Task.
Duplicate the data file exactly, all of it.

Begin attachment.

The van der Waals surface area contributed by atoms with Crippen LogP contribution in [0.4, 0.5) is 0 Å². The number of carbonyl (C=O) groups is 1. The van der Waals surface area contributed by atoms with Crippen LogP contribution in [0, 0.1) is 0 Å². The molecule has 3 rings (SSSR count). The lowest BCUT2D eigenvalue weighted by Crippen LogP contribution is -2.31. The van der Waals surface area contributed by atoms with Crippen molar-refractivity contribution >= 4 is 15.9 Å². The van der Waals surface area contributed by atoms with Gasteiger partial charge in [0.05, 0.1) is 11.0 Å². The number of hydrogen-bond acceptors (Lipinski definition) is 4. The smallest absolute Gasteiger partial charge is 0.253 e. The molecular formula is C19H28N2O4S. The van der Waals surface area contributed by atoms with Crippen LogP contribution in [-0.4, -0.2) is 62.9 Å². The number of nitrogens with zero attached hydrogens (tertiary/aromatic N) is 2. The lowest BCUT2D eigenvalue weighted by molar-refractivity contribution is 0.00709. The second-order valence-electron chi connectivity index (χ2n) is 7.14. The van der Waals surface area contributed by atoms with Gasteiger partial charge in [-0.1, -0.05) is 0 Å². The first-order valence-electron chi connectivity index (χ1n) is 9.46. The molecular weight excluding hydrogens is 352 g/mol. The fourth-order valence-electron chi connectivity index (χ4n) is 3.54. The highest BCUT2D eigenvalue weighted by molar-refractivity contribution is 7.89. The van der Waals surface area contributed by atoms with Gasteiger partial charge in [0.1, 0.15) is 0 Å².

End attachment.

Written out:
The van der Waals surface area contributed by atoms with Crippen LogP contribution in [0.4, 0.5) is 0 Å². The number of carbonyl (C=O) groups is 1. The van der Waals surface area contributed by atoms with Crippen LogP contribution in [0, 0.1) is 0 Å². The molecule has 3 rings (SSSR count). The lowest BCUT2D eigenvalue weighted by Crippen LogP contribution is -2.31. The van der Waals surface area contributed by atoms with Crippen molar-refractivity contribution >= 4 is 15.9 Å². The van der Waals surface area contributed by atoms with Gasteiger partial charge in [0.05, 0.1) is 11.0 Å². The number of hydrogen-bond acceptors (Lipinski definition) is 4. The smallest absolute Gasteiger partial charge is 0.253 e. The molecular formula is C19H28N2O4S. The van der Waals surface area contributed by atoms with Crippen LogP contribution in [-0.4, -0.2) is 62.9 Å². The number of nitrogens with zero attached hydrogens (tertiary/aromatic N) is 2. The lowest BCUT2D eigenvalue weighted by molar-refractivity contribution is 0.00709. The second-order valence-electron chi connectivity index (χ2n) is 7.14. The van der Waals surface area contributed by atoms with Gasteiger partial charge in [-0.1, -0.05) is 0 Å². The first-order valence-electron chi connectivity index (χ1n) is 9.46. The molecular weight excluding hydrogens is 352 g/mol. The fourth-order valence-electron chi connectivity index (χ4n) is 3.54. The highest BCUT2D eigenvalue weighted by molar-refractivity contribution is 7.89. The van der Waals surface area contributed by atoms with Gasteiger partial charge in [0.1, 0.15) is 0 Å².